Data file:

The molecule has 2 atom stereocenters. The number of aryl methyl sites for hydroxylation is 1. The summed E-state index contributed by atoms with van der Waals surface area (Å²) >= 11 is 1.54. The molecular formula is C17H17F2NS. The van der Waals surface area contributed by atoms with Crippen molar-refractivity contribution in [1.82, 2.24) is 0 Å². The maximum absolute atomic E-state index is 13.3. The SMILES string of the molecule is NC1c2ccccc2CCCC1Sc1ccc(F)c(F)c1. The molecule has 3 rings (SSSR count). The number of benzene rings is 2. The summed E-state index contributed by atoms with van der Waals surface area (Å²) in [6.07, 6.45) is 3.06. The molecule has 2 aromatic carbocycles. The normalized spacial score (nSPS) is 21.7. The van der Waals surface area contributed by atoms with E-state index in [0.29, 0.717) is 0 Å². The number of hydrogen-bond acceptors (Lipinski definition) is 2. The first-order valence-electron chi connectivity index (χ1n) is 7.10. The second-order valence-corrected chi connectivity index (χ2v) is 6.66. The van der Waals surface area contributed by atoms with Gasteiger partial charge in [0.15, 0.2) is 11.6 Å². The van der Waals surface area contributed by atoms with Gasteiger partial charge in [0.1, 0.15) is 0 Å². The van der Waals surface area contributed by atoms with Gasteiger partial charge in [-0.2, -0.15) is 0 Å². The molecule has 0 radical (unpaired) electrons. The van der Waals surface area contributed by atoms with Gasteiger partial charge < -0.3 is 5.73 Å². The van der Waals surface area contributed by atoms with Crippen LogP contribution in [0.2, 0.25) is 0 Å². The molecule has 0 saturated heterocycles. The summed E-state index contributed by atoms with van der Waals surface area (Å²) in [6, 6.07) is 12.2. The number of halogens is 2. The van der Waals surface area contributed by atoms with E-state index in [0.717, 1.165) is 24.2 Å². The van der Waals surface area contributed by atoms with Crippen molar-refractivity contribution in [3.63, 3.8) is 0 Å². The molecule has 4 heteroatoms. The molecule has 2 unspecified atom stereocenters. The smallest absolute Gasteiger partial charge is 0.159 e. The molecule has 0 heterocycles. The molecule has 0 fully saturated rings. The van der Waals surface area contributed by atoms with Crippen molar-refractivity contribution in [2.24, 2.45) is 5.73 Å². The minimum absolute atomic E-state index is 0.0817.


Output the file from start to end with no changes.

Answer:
The molecule has 2 atom stereocenters. The number of aryl methyl sites for hydroxylation is 1. The summed E-state index contributed by atoms with van der Waals surface area (Å²) >= 11 is 1.54. The molecular formula is C17H17F2NS. The van der Waals surface area contributed by atoms with Crippen molar-refractivity contribution in [1.82, 2.24) is 0 Å². The maximum absolute atomic E-state index is 13.3. The SMILES string of the molecule is NC1c2ccccc2CCCC1Sc1ccc(F)c(F)c1. The molecule has 3 rings (SSSR count). The number of benzene rings is 2. The summed E-state index contributed by atoms with van der Waals surface area (Å²) in [6.07, 6.45) is 3.06. The molecule has 2 aromatic carbocycles. The normalized spacial score (nSPS) is 21.7. The van der Waals surface area contributed by atoms with E-state index in [0.29, 0.717) is 0 Å². The number of hydrogen-bond acceptors (Lipinski definition) is 2. The first-order valence-electron chi connectivity index (χ1n) is 7.10. The second-order valence-corrected chi connectivity index (χ2v) is 6.66. The van der Waals surface area contributed by atoms with Gasteiger partial charge in [0.15, 0.2) is 11.6 Å². The van der Waals surface area contributed by atoms with Gasteiger partial charge in [0.1, 0.15) is 0 Å². The van der Waals surface area contributed by atoms with Gasteiger partial charge in [-0.2, -0.15) is 0 Å². The molecule has 0 radical (unpaired) electrons. The van der Waals surface area contributed by atoms with Gasteiger partial charge < -0.3 is 5.73 Å². The van der Waals surface area contributed by atoms with Crippen LogP contribution in [0.2, 0.25) is 0 Å². The molecule has 0 saturated heterocycles. The summed E-state index contributed by atoms with van der Waals surface area (Å²) in [6, 6.07) is 12.2. The number of halogens is 2. The van der Waals surface area contributed by atoms with E-state index in [0.717, 1.165) is 24.2 Å². The van der Waals surface area contributed by atoms with Crippen molar-refractivity contribution in [3.63, 3.8) is 0 Å². The molecule has 4 heteroatoms. The molecule has 2 unspecified atom stereocenters. The smallest absolute Gasteiger partial charge is 0.159 e. The molecule has 0 heterocycles. The molecule has 0 fully saturated rings. The van der Waals surface area contributed by atoms with Crippen molar-refractivity contribution in [2.24, 2.45) is 5.73 Å². The minimum absolute atomic E-state index is 0.0817.